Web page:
Wednesday, 12 October 2011

"Come Back Later, the Ship's Still Asleep"

The ship in question, back in 1942, was the atlantic liner, SS Normandie, or by then, USS AP-53 Lafayette. When the war started, Normandie was docked in New York.  Her owners were scared of the german navy, so they just tied her up and transferred their passengers to the SS Aquitania, of the British Cunard Line, whose liners continued sailing.
Eventually, when America entered the war, she was requisitioned by the U.S Navy, and work commenced to turn her from being a luxurious ocean liner to a humble troopship.  It's generally agreed that a worker with a gas cutting torch failed to use an asbestos safety curtain, and fire broke out. 

Amidst arguments about who was in charge of fire-fighting, the fire got out of control. The ship's designer told the authorities that by opening the sea-cocks he could sink her safely upright onto the mud below, but he was ignored by the 'experts'.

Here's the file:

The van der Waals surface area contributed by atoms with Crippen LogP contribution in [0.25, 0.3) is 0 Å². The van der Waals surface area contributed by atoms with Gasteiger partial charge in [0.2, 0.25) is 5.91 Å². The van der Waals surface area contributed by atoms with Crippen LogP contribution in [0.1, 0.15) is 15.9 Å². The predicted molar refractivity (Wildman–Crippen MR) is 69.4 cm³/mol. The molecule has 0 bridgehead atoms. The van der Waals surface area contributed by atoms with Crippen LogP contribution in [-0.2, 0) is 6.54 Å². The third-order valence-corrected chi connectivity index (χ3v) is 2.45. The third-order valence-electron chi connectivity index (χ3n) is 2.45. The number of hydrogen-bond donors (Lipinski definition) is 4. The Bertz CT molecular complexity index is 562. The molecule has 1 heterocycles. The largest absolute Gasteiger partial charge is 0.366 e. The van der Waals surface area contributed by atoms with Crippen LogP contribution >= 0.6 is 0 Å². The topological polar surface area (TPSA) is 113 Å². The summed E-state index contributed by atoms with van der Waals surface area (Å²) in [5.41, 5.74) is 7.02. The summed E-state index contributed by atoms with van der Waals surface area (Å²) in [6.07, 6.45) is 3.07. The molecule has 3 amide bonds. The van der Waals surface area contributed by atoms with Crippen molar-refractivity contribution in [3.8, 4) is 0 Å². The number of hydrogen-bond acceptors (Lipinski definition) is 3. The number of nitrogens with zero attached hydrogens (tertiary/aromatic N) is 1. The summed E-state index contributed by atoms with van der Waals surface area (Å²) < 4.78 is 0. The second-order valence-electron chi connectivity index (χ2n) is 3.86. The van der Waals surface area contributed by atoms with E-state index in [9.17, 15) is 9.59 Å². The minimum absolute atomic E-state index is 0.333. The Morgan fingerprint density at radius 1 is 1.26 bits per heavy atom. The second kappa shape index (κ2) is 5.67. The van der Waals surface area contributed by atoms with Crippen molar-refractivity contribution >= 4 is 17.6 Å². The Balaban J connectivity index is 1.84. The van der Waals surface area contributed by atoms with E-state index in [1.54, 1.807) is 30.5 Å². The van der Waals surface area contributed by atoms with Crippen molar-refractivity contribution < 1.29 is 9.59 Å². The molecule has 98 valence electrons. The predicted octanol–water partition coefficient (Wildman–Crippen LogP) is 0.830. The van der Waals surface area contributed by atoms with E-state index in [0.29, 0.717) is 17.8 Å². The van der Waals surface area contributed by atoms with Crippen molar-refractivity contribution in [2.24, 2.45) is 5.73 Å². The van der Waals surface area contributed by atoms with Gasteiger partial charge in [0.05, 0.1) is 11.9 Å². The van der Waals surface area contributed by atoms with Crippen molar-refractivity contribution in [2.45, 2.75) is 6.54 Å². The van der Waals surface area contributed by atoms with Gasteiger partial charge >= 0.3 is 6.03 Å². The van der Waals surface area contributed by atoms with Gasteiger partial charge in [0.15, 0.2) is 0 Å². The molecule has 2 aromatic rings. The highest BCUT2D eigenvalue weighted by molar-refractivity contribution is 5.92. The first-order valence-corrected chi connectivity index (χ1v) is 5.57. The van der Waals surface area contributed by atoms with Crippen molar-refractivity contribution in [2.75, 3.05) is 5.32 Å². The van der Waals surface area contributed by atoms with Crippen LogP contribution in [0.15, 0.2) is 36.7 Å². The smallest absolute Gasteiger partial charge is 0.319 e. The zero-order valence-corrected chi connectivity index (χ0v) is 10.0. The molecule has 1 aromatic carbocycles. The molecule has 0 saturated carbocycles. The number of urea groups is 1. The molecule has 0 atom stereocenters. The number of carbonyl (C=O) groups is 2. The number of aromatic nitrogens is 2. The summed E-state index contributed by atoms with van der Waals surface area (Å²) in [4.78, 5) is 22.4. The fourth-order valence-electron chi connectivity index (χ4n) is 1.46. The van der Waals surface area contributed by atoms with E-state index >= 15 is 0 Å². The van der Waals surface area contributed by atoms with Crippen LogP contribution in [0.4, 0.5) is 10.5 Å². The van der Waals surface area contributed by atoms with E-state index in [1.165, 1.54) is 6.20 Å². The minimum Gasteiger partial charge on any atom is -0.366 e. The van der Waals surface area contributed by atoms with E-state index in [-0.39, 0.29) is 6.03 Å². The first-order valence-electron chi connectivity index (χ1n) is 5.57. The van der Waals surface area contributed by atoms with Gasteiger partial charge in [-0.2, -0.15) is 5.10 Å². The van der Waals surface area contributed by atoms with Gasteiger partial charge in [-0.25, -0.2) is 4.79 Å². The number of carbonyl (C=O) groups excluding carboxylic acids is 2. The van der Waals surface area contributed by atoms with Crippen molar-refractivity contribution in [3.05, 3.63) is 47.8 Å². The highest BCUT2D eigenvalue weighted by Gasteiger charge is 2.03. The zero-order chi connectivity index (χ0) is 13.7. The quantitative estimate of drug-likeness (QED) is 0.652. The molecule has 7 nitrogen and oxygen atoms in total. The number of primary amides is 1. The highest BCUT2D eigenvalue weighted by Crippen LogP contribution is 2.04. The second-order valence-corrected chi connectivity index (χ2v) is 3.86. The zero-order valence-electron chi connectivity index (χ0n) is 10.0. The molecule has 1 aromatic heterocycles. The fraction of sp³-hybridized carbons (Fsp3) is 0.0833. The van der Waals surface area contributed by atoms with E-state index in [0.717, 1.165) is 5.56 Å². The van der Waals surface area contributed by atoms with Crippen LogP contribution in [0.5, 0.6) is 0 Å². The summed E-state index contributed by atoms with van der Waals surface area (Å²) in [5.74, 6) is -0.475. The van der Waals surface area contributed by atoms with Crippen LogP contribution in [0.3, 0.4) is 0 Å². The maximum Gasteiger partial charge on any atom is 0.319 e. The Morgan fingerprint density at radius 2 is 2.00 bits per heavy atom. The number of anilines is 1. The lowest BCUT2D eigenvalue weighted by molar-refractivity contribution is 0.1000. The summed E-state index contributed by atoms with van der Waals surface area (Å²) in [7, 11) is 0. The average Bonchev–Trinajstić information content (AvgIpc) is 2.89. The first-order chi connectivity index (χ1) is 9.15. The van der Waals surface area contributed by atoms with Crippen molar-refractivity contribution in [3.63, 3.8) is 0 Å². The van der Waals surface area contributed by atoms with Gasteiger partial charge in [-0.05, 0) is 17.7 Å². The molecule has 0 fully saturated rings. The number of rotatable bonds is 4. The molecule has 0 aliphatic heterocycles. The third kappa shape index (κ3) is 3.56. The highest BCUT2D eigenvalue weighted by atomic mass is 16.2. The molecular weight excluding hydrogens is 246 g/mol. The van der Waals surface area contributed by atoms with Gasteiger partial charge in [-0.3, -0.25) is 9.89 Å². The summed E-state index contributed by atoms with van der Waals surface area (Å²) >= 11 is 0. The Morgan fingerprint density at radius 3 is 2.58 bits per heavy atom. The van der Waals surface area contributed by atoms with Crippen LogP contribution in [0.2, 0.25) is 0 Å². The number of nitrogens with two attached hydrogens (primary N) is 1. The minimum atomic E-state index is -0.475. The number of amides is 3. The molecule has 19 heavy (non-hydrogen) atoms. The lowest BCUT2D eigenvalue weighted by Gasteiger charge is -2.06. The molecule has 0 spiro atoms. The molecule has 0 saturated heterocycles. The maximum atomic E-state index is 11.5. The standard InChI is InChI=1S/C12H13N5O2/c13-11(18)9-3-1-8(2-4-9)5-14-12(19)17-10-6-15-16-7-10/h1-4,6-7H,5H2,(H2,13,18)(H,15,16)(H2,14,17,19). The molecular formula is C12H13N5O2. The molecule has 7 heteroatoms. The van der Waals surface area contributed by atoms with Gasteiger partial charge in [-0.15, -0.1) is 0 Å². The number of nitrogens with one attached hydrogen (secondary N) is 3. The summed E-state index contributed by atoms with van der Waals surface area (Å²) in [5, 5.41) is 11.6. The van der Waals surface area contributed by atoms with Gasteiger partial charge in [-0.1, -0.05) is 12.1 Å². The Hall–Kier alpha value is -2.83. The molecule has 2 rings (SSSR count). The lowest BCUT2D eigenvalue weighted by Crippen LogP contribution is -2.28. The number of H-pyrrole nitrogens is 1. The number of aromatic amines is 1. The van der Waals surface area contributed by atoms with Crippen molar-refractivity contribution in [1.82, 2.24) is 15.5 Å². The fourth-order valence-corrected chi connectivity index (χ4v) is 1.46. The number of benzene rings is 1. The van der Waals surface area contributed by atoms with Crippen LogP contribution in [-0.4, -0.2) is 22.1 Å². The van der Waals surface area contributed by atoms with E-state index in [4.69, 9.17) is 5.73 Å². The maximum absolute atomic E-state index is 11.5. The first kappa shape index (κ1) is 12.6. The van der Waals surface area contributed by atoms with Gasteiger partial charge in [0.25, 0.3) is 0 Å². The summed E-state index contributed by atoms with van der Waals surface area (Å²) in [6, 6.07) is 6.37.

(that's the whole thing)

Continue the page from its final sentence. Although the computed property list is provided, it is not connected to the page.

As a result, the watertight bulkheads were sealed, thousands of tons of firefighting water were pumped into the upper decks, and the inevitable happened. The fastest steam-turbine-electric ship ever built rolled over into the icy dock.
By the time she was righted, she was only scrap-metal, too expensive to refit.

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  1. Have a look here...

  2. Standing Orders: That was truly fascinating. So many parallels too, in the way the response to the fire failed.

    Most interesting was the info on how the righting was handled. I'd like to have seen that, a fifteen-thousand ton deadweight pull. In the photo, you can see the slack lines to the dock, which I assume were to hold her as she rolled upright, and guard against any possibility of a continued roll.


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